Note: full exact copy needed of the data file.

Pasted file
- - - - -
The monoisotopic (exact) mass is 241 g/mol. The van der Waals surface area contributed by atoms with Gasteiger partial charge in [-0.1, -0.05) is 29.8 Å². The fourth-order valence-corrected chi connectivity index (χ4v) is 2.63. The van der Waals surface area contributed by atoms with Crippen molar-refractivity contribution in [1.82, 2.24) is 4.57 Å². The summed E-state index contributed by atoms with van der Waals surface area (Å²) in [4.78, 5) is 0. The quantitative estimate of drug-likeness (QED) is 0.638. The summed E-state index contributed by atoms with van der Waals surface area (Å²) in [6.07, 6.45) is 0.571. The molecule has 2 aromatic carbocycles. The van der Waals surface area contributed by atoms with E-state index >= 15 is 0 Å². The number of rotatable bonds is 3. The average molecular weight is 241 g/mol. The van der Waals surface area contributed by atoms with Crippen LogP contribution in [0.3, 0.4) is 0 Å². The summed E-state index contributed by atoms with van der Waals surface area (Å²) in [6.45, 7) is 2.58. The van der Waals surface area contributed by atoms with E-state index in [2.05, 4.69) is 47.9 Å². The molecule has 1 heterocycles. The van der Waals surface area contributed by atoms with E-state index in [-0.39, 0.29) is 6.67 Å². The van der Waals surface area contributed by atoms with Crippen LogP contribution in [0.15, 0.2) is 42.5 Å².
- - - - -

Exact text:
The monoisotopic (exact) mass is 241 g/mol. The van der Waals surface area contributed by atoms with Gasteiger partial charge in [-0.1, -0.05) is 29.8 Å². The fourth-order valence-corrected chi connectivity index (χ4v) is 2.63. The van der Waals surface area contributed by atoms with Crippen molar-refractivity contribution in [1.82, 2.24) is 4.57 Å². The summed E-state index contributed by atoms with van der Waals surface area (Å²) in [4.78, 5) is 0. The quantitative estimate of drug-likeness (QED) is 0.638. The summed E-state index contributed by atoms with van der Waals surface area (Å²) in [6.07, 6.45) is 0.571. The molecule has 2 aromatic carbocycles. The van der Waals surface area contributed by atoms with E-state index >= 15 is 0 Å². The number of rotatable bonds is 3. The average molecular weight is 241 g/mol. The van der Waals surface area contributed by atoms with Crippen LogP contribution in [0.3, 0.4) is 0 Å². The summed E-state index contributed by atoms with van der Waals surface area (Å²) in [6.45, 7) is 2.58. The van der Waals surface area contributed by atoms with E-state index in [2.05, 4.69) is 47.9 Å². The molecule has 1 heterocycles. The van der Waals surface area contributed by atoms with E-state index in [-0.39, 0.29) is 6.67 Å². The van der Waals surface area contributed by atoms with Crippen LogP contribution in [0.15, 0.2) is 42.5 Å².